[284 U.S. 206, 207] Mr. Claire B. Bird, of Wausau, Wis., for appellant.
[284 U.S. 206, 208] Messrs. John W. Reynolds, Atty. Gen., and Harold M. Wilkie, of Madison, Wis., for appellees.
Mr. Justice ROBERTS delivered the opinion of the Court.
Appellant, a resident of Marathon county, Wis., married in the year 1927. Subsequent to his marriage he was in receipt of income taxable to him under the income tax statute of the state. His wife, during the same period, received taxable income, composed of a salary, interest, and dividends, and a share of the profits of a partnership with which her husband had no connection. The assessor of incomes assessed against the appellant a tax computed on the combined total of his and his wife's incomes as shown by separate returns, treating the aggregate as his income. The amount so ascertained and assessed exceeded the sum of the taxes which would have been due had their taxable incomes been separately as [284 U.S. 206, 213] sessed. 1 The authority for the assessor's procedure is found in the following sections of the act:
Section 71.05(2)(d): '... In computing taxes and the amount of taxes payable by persons residing together as members of a family, the income of the wife and the income of each child under eighteen years of age shall be added to that of the husband or father, or if he be not living, to that of the head of the family and assessed to him except as hereinafter provided. The taxes levied shall be payable by such husband or head of the family, but if not paid by him may be enforced against any person whose income is included within the tax computation.'
Section 71.09(4)(c): 'Married persons living together as husband and wife may make separate returns or join in a single joint return. In either case the tax shall be computed on the combined average taxable income. The exemptions provided for in subsection (2) of section 71.05 shall be allowed but once and divided equally and the amount of tax due shall be paid by each in the proportion that the average income of each bears to the combined average income.'
Appellant paid the tax under protest, and, after complying with requisite conditions precedent, instituted proceedings to recover so much thereof as was in excess of the tax computed on his own separate income. He asserted that the statute as applied to him violates the Fourteenth Amendment. The Supreme Court of Wisconsin overruled this contention, and affirmed a judgment for appellees. The question is whether the state law as interpreted and applied deprives the taxpayer of due process and of [284 U.S. 206, 214] the equal protection of the law. The appellant says that what the state has done is to assess and collect from him a tax based in part upon the income received by his wife, and that such exaction is arbitrary and discriminatory, and consequently violative of the constitutional guaranties.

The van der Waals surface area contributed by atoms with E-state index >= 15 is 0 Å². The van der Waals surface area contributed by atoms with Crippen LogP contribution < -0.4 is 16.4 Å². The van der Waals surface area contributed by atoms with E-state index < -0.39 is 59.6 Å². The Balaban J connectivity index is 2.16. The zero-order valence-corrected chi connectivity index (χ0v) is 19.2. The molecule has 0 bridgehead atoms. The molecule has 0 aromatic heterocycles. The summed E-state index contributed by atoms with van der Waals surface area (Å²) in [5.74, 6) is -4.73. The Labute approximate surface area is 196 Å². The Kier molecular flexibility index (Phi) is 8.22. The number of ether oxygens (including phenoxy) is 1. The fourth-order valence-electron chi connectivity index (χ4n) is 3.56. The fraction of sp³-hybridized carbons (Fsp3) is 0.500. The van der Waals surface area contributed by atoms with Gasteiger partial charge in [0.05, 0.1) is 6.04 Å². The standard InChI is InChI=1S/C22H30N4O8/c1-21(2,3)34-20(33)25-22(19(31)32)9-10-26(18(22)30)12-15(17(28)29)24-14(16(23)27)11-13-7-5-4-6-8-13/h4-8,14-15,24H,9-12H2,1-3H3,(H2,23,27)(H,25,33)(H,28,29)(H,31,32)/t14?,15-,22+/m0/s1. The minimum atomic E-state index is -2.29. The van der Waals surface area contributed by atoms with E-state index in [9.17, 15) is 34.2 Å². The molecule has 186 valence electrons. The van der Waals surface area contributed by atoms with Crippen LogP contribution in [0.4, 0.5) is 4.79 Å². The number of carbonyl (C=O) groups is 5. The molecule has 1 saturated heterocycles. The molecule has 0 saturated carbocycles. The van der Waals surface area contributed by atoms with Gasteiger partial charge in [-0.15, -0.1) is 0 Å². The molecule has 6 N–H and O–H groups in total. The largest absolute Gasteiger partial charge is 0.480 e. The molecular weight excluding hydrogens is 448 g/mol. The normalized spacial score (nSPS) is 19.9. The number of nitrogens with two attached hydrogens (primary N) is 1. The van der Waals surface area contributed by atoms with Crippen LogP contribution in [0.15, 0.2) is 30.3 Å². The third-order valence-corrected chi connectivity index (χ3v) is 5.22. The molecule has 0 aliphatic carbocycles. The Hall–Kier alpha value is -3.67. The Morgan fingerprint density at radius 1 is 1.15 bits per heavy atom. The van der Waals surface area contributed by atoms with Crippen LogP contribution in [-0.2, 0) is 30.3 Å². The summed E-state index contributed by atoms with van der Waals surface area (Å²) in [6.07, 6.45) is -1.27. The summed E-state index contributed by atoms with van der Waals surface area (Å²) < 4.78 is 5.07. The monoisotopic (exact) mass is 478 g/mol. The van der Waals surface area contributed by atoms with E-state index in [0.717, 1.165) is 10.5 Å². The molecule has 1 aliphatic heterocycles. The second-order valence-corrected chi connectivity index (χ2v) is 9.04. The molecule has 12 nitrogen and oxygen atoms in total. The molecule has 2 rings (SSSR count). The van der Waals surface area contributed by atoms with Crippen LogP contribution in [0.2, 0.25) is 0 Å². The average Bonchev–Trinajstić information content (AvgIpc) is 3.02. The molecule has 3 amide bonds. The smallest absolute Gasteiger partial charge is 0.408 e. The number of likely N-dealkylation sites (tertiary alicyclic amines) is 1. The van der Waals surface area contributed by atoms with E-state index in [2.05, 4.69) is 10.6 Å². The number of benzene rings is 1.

At common law the wife's property, owned at the date of marriage or in any manner acquired thereafter, is the property of her husband. Her earnings and income are his, he may dispose of them at will, and he is liable for her debts. Were the status of a married woman in Wisconsin that which she had at common law, the statutory attribution of her income to her husband for income tax would, no doubt, be justifiable. But her spouse's ownership and control of her property have been abolished by the laws of the state. Women are declared to have the same rights as men in the exercise of suffrage, freedom of contract, choice of residence for voting purposes, jury service, holding office, holding and conveying property, care and custody of children, and in all other respects. 2 Under the title 'Property Rights of Married Women,' it is enacted that a wife's real estate and its rents, issues, and profits shall be her sole and separate property as if she were unmarried, and shall not be subject to the disposal of her husband;3 and this is true of her personal property as well, whether owned at the date of marriage or subsequently acquired. 4 She may convey, devise, or bequeath her property, real and personal, as if she were unmarried, and her husband has no right of disposal thereof, nor is it liable for his debts. 5 Either spouse may convey his or her property to the other or create a lien thereon in favor of the other. 6 The individual earnings [284 U.S. 206, 215] of every married woman, except those accruing from labor performed for her husband, or in his employ or payable by him, are her separate property, and are not subject to his control or liable for his debts. 7 She may sue in her own name and have all the remedies of an unmarried woman in regard to her separate property or business and to recover her earnings, and is liable to suit and to the rendition of a judgment, which may be enforced against her separate property as if she were unmarried.